Most value evaluating conditions pair up with expressions.
There is the condition Sprite > Compare X and its pairing expression Sprite.X.
So, u can use Sprite > Compare X .. or System > Compare two values (using Sprite.X).
The first one will filter the picklist (SOL), de second one will not filter the picklist.
There is a reason why i started like this.
Because in the same logic ....
You have the condition System > Pick nth Instance and its pairing expression sprite(nth).xxxxx
'nth' is in fact the IID for an instance of an object in a certain picklist (SOL), it is a zero based index, and it is a number.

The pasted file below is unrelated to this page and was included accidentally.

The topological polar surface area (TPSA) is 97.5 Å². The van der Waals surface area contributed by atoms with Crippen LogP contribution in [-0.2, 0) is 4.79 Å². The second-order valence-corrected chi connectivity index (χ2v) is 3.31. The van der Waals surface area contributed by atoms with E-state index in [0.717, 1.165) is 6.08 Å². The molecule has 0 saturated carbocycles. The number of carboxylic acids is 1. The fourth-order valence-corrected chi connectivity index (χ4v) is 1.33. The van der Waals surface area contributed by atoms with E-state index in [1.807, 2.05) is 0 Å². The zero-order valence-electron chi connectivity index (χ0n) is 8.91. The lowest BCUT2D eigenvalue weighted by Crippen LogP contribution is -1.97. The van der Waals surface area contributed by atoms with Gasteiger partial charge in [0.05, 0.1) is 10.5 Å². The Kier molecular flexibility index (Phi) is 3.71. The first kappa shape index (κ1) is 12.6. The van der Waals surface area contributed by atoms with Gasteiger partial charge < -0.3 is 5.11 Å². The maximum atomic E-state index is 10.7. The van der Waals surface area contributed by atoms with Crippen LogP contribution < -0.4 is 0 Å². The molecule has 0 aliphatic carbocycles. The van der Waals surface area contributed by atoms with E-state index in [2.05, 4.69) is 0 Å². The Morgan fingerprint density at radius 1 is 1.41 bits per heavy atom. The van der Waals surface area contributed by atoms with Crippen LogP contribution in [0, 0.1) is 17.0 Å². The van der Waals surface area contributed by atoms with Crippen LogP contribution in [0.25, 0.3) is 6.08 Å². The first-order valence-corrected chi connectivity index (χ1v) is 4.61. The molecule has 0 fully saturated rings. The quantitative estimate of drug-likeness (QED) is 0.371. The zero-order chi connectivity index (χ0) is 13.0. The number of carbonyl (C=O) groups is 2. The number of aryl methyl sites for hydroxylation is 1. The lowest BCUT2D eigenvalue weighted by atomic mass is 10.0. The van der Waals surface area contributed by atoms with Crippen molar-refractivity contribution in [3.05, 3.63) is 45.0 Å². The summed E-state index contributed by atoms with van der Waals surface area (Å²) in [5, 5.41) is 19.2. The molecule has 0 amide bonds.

If you have all instances of an object picked, this IID represents also the order that they are created.
And now some more background info.
Some conditions (but also expressions) have only a meaning when used with a certain condition.
The condition 'pick nth instance' has no meaning without a condition that actual picks items (make a SOL), so sprite(nth).xxxxx has no meaning without a pick.
The expresssion loopindex("i") has not meaning without a loop condition.
The expression array.curX has no meaning without a 'for each element' condition.
So, for you to adress an nth instance by instance(nth).xxxx, you should use a 'pick all' (althaught for only 1 line of code as in your example this is redunctant).
Then using the expression goes like this ...
"Email: " & input(0).Text & " / Password: " & input(1).Text
Beeing 0 the IDD of the first instance of the sprite input, 1 the IDD of the second sprite input.
You can use logical expressions. Like :
input.InputType = "Email" ? 1 : 0
But it is a bit weird to use this to return an IID.